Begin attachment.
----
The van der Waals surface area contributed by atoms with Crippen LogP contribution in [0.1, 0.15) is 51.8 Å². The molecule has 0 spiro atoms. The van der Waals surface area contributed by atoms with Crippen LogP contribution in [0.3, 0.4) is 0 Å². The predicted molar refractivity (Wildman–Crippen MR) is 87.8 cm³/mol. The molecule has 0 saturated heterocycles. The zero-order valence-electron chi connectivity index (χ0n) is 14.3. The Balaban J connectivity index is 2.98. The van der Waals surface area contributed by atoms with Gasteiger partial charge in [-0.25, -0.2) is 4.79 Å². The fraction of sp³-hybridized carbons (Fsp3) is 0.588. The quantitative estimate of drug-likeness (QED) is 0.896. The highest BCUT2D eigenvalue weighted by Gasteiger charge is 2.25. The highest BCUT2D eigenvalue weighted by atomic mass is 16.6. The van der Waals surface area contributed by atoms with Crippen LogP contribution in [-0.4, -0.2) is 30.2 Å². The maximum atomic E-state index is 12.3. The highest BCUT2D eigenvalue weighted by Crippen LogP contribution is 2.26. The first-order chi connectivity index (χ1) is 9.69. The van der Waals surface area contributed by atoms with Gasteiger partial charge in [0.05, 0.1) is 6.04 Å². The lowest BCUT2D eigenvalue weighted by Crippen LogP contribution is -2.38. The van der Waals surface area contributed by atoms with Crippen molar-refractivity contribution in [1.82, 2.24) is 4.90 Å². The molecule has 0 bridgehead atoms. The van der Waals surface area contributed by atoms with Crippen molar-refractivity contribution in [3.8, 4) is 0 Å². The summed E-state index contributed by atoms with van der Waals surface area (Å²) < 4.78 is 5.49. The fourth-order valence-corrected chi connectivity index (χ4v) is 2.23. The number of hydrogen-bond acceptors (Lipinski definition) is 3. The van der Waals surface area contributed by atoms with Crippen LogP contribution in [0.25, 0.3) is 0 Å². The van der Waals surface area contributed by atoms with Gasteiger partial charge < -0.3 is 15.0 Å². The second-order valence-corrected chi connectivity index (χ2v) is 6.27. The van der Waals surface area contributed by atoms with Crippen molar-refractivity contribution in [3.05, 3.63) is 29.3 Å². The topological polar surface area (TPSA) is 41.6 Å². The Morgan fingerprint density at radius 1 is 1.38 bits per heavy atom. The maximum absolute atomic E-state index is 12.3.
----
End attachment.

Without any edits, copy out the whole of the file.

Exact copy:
The van der Waals surface area contributed by atoms with Crippen LogP contribution in [0.1, 0.15) is 51.8 Å². The molecule has 0 spiro atoms. The van der Waals surface area contributed by atoms with Crippen LogP contribution in [0.3, 0.4) is 0 Å². The predicted molar refractivity (Wildman–Crippen MR) is 87.8 cm³/mol. The molecule has 0 saturated heterocycles. The zero-order valence-electron chi connectivity index (χ0n) is 14.3. The Balaban J connectivity index is 2.98. The van der Waals surface area contributed by atoms with Gasteiger partial charge in [-0.25, -0.2) is 4.79 Å². The fraction of sp³-hybridized carbons (Fsp3) is 0.588. The quantitative estimate of drug-likeness (QED) is 0.896. The highest BCUT2D eigenvalue weighted by Gasteiger charge is 2.25. The highest BCUT2D eigenvalue weighted by atomic mass is 16.6. The van der Waals surface area contributed by atoms with Crippen LogP contribution in [-0.4, -0.2) is 30.2 Å². The maximum atomic E-state index is 12.3. The highest BCUT2D eigenvalue weighted by Crippen LogP contribution is 2.26. The first-order chi connectivity index (χ1) is 9.69. The van der Waals surface area contributed by atoms with Gasteiger partial charge in [0.05, 0.1) is 6.04 Å². The lowest BCUT2D eigenvalue weighted by Crippen LogP contribution is -2.38. The van der Waals surface area contributed by atoms with Crippen molar-refractivity contribution in [1.82, 2.24) is 4.90 Å². The molecule has 0 bridgehead atoms. The van der Waals surface area contributed by atoms with Crippen molar-refractivity contribution in [3.8, 4) is 0 Å². The summed E-state index contributed by atoms with van der Waals surface area (Å²) < 4.78 is 5.49. The fourth-order valence-corrected chi connectivity index (χ4v) is 2.23. The number of hydrogen-bond acceptors (Lipinski definition) is 3. The van der Waals surface area contributed by atoms with Crippen LogP contribution in [0.25, 0.3) is 0 Å². The van der Waals surface area contributed by atoms with Gasteiger partial charge < -0.3 is 15.0 Å². The second-order valence-corrected chi connectivity index (χ2v) is 6.27. The van der Waals surface area contributed by atoms with Crippen molar-refractivity contribution in [3.05, 3.63) is 29.3 Å². The topological polar surface area (TPSA) is 41.6 Å². The Morgan fingerprint density at radius 1 is 1.38 bits per heavy atom. The maximum absolute atomic E-state index is 12.3.